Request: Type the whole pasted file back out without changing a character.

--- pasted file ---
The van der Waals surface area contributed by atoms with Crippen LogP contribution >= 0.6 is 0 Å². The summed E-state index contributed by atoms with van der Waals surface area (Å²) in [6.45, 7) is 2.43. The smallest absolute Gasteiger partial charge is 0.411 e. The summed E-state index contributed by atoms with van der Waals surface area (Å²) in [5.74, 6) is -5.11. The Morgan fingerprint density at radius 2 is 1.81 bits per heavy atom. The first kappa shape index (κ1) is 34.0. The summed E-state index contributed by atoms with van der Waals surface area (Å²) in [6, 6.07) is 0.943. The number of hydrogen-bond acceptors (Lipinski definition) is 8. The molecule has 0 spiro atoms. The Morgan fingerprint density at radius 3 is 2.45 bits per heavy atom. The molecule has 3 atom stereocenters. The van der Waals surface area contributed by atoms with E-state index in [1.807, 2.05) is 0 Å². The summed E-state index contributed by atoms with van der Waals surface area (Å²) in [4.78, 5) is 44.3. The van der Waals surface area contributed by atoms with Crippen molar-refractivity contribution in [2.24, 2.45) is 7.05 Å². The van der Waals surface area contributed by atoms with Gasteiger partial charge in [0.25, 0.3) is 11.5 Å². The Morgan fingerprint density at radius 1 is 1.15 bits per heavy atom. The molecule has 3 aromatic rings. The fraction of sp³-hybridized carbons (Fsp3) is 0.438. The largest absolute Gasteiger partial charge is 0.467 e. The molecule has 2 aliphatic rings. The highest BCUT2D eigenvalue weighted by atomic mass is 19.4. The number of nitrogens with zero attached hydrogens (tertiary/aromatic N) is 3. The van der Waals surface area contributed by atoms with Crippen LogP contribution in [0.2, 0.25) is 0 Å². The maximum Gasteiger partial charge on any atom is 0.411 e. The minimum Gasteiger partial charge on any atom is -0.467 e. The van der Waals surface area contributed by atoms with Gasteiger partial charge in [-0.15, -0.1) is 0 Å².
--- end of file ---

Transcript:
The van der Waals surface area contributed by atoms with Crippen LogP contribution >= 0.6 is 0 Å². The summed E-state index contributed by atoms with van der Waals surface area (Å²) in [6.45, 7) is 2.43. The smallest absolute Gasteiger partial charge is 0.411 e. The summed E-state index contributed by atoms with van der Waals surface area (Å²) in [5.74, 6) is -5.11. The Morgan fingerprint density at radius 2 is 1.81 bits per heavy atom. The first kappa shape index (κ1) is 34.0. The summed E-state index contributed by atoms with van der Waals surface area (Å²) in [6, 6.07) is 0.943. The number of hydrogen-bond acceptors (Lipinski definition) is 8. The molecule has 0 spiro atoms. The Morgan fingerprint density at radius 3 is 2.45 bits per heavy atom. The molecule has 3 atom stereocenters. The van der Waals surface area contributed by atoms with E-state index in [1.807, 2.05) is 0 Å². The summed E-state index contributed by atoms with van der Waals surface area (Å²) in [4.78, 5) is 44.3. The van der Waals surface area contributed by atoms with Crippen molar-refractivity contribution in [2.24, 2.45) is 7.05 Å². The van der Waals surface area contributed by atoms with Gasteiger partial charge in [0.25, 0.3) is 11.5 Å². The Morgan fingerprint density at radius 1 is 1.15 bits per heavy atom. The molecule has 3 aromatic rings. The fraction of sp³-hybridized carbons (Fsp3) is 0.438. The largest absolute Gasteiger partial charge is 0.467 e. The molecule has 2 aliphatic rings. The highest BCUT2D eigenvalue weighted by atomic mass is 19.4. The number of nitrogens with zero attached hydrogens (tertiary/aromatic N) is 3. The van der Waals surface area contributed by atoms with Crippen LogP contribution in [0.2, 0.25) is 0 Å². The maximum Gasteiger partial charge on any atom is 0.411 e. The minimum Gasteiger partial charge on any atom is -0.467 e. The van der Waals surface area contributed by atoms with Gasteiger partial charge in [-0.15, -0.1) is 0 Å².